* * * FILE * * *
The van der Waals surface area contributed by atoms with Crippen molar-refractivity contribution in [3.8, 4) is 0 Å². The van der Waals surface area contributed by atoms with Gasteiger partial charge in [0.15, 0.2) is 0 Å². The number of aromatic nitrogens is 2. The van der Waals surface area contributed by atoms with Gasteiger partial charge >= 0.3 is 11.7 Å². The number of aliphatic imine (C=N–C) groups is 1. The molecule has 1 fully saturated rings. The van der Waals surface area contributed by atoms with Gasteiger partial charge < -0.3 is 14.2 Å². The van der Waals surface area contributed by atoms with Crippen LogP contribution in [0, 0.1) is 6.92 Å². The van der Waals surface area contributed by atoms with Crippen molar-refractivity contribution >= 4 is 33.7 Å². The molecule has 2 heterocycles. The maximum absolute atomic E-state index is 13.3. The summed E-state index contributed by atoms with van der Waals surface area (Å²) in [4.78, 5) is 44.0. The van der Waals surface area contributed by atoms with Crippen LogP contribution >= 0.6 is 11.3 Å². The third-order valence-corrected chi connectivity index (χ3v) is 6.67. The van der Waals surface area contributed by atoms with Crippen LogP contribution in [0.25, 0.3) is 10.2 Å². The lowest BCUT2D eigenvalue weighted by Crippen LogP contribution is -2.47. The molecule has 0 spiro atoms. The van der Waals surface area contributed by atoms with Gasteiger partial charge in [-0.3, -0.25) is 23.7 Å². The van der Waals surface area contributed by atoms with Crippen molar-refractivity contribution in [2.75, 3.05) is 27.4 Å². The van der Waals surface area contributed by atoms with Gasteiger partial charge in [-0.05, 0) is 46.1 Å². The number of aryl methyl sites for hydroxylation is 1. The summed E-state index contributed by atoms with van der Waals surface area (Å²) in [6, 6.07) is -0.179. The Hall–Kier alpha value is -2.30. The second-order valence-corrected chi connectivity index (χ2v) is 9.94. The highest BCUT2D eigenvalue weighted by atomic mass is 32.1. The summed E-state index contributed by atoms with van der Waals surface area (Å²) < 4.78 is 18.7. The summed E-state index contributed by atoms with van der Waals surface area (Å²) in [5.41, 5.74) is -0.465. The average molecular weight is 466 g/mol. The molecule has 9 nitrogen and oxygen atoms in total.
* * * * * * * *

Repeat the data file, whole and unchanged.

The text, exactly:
The van der Waals surface area contributed by atoms with Crippen molar-refractivity contribution in [3.8, 4) is 0 Å². The van der Waals surface area contributed by atoms with Gasteiger partial charge in [0.15, 0.2) is 0 Å². The number of aromatic nitrogens is 2. The van der Waals surface area contributed by atoms with Gasteiger partial charge >= 0.3 is 11.7 Å². The number of aliphatic imine (C=N–C) groups is 1. The molecule has 1 fully saturated rings. The van der Waals surface area contributed by atoms with Gasteiger partial charge < -0.3 is 14.2 Å². The van der Waals surface area contributed by atoms with Crippen LogP contribution in [0, 0.1) is 6.92 Å². The van der Waals surface area contributed by atoms with Crippen molar-refractivity contribution >= 4 is 33.7 Å². The molecule has 2 heterocycles. The maximum absolute atomic E-state index is 13.3. The summed E-state index contributed by atoms with van der Waals surface area (Å²) in [4.78, 5) is 44.0. The van der Waals surface area contributed by atoms with Crippen LogP contribution >= 0.6 is 11.3 Å². The third-order valence-corrected chi connectivity index (χ3v) is 6.67. The van der Waals surface area contributed by atoms with Crippen LogP contribution in [0.25, 0.3) is 10.2 Å². The lowest BCUT2D eigenvalue weighted by Crippen LogP contribution is -2.47. The molecule has 0 spiro atoms. The van der Waals surface area contributed by atoms with Gasteiger partial charge in [-0.3, -0.25) is 23.7 Å². The van der Waals surface area contributed by atoms with Crippen molar-refractivity contribution in [2.75, 3.05) is 27.4 Å². The van der Waals surface area contributed by atoms with Gasteiger partial charge in [-0.05, 0) is 46.1 Å². The number of aryl methyl sites for hydroxylation is 1. The summed E-state index contributed by atoms with van der Waals surface area (Å²) in [6, 6.07) is -0.179. The Hall–Kier alpha value is -2.30. The second-order valence-corrected chi connectivity index (χ2v) is 9.94. The highest BCUT2D eigenvalue weighted by atomic mass is 32.1. The summed E-state index contributed by atoms with van der Waals surface area (Å²) < 4.78 is 18.7. The summed E-state index contributed by atoms with van der Waals surface area (Å²) in [5.41, 5.74) is -0.465. The average molecular weight is 466 g/mol. The molecule has 9 nitrogen and oxygen atoms in total.